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USAF secy needs Pentagon escort but Indian attaché doesn’t — that’s how deep India-US ties are

Frank Kendall, Secretary of the US Air Force, says the unescorted access to Pentagon for Indian defence attaché 'is aligned with the trust and cooperation we share'.

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New Delhi: A strong defence relationship has been one of the big highlights of the deep strategic bond that India and the US have developed, but how strong this is was underlined Monday when it was revealed that the Indian defence attaché team posted at the Indian Embassy in Washington DC has been given the rare privilege of “unescorted access” to the Pentagon.

“As of today, the Indian attaché team now has unescorted access into the Pentagon which is commensurate with our close relationship with India’s status as a major defense partner. This is aligned with the trust and cooperation we share,” said Frank Kendall, Secretary of the US Air Force, responsible for organising, training and equipping the US Air and Space Forces.

“And if you don’t think that unescorted access to the Pentagon is a big deal, I can’t get into the Pentagon without an escort,” he quipped.

Kendall was speaking at an event organised by the Indian Embassy, hosted by India’s Ambassador to the US Taranjit Singh Sandhu.

The event, marking the 75th anniversary of India’s Independence, saw unprecedented attendance by leading members of the Joe Biden administration’s cabinet. US Trade Representative Katherine Tai was also in attendance, apart from other senior US officials.

The Pentagon, is a five-sided building located in Arlington, Virginia, on the outskirts of Washington, DC, that houses the US Department of Defense, including the tri-services. It is a high-sensitive area where access is prohibited even to American citizens.

Kendall has worked closely with India under the previous Barack Obama administration and was instrumental in the US-India Defence Technology and Trade Initiative (DTTI) established in 2012 and in strengthening the bilateral ties in the area of national security.

“India is a country with whom we do more joint exercises than any other country, have a long and close relationship and we have been able to build it up and strengthen [it] over the years. As we work together for integrated deterrents for the region and around the world, I want to thank you for your partnership and all that India has done for our shared values and shared interest in the world,” he added.

Kendall also highlighted that the US-India DTTI has seen exponential growth in the past few years under which technology transfer has been going on as far as unmanned aerial vehicles (UAVs) are concerned.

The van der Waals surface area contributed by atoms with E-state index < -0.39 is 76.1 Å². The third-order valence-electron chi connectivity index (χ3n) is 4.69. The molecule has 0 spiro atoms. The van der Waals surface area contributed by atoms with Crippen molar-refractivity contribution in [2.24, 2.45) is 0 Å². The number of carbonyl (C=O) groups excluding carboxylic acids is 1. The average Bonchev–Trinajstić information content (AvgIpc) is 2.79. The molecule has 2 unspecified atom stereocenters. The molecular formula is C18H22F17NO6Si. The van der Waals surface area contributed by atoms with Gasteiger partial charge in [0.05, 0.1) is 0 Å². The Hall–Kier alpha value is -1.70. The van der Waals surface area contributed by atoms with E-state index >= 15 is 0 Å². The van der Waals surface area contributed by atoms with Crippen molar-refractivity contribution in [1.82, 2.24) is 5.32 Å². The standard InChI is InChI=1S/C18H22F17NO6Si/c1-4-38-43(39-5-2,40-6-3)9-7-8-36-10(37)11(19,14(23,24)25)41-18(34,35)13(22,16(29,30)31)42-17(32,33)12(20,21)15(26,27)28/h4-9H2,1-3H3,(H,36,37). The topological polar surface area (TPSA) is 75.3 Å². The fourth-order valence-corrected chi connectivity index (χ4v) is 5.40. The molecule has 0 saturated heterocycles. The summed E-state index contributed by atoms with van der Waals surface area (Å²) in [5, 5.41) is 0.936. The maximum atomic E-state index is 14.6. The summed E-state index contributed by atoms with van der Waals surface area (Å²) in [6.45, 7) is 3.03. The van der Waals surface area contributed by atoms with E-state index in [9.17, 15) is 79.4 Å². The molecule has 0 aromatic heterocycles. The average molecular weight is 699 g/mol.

According to Derek Grossman, senior defence analyst at the California-based think tank RAND Corporation, “The move [unescorted access] clearly shows the growing trust the US has in India, particularly as the two like-minded democratic states continue to bolster their partnership to face down the geostrategic challenges posed by China.”

Also read: India-US to hold high-altitude military exercise near LAC amid rising tensions with China

‘From the seas to cyberspace’

India and the US held their first ever ‘2+2 Ministerial Dialogue’ under the Biden government in April this year and New Delhi and Washington vowed to establish a seamless working relationship between both the militaries across all domains from the ‘seas to cyberspace’.

In October this year, the Indian and US militaries will be conducting their annual joint drill ‘Yudh Abhyas’ (war practice) near the Line of Actual Control — the undefined border between India and China — at 10,000 feet in Auli, Uttarakhand.

In June, during his visit to India, US Army’s Pacific Commanding General Charles Flynn had called the Chinese military build-up near the LAC “alarming”. India and China have locked horns in a major military standoff in eastern Ladakh since April-May 2020.

A US Department of Defence spokesperson told the CNN that the joint exercise is “one of the most important elements of our shared vision for a free and open Indo-Pacific region.”

“One important element of this broader effort includes exercises and training events, and Yudh Abhyas is one such annual bilateral exercise designed to improve interoperability and improve our respective capacities to address a range of regional security challenges,” the spokesperson said.

Apart from ‘Yudh Abhyas’, India and the US also carry out a range of military exercises, like they have expanded and upgraded a range of military exercises, Malabar (navy), Red Flag and Cope India (Air Force), Tarkash and Vajra Prahar (special forces) and, more recently, they carried out the ‘Tiger Triumph’ exercise (tri-service).

The US accorded India the designation of a ‘Major Defence Partner’ in 2016, following which, in 2018, it was granted the status of ‘Strategic Trade Authorisation Tier 1’, permitting seamless access to high-end and sensitive US military and dual-use technologies.

The two nations have already signed key defence American foundational pacts — Logistics Exchange Memorandum of Agreement (LEMOA), Communications Compatibility and Security Agreement (COMCASA) and Basic Exchange and Cooperation Agreement (BECA) — to deepen defence and strategic ties.

Apart from this, both sides have also concluded the Industrial Security Annex (ISA) to the India-US General Security of Military Information Agreement (GSOMIA) that has eased transfer of high-level technology from the US to India and the safeguarding of classified military information.

(Edited by Zinnia Ray Chaudhuri)

Also read: India-US forging tech alliance since long. Now use 2+2 dialogue to push it further


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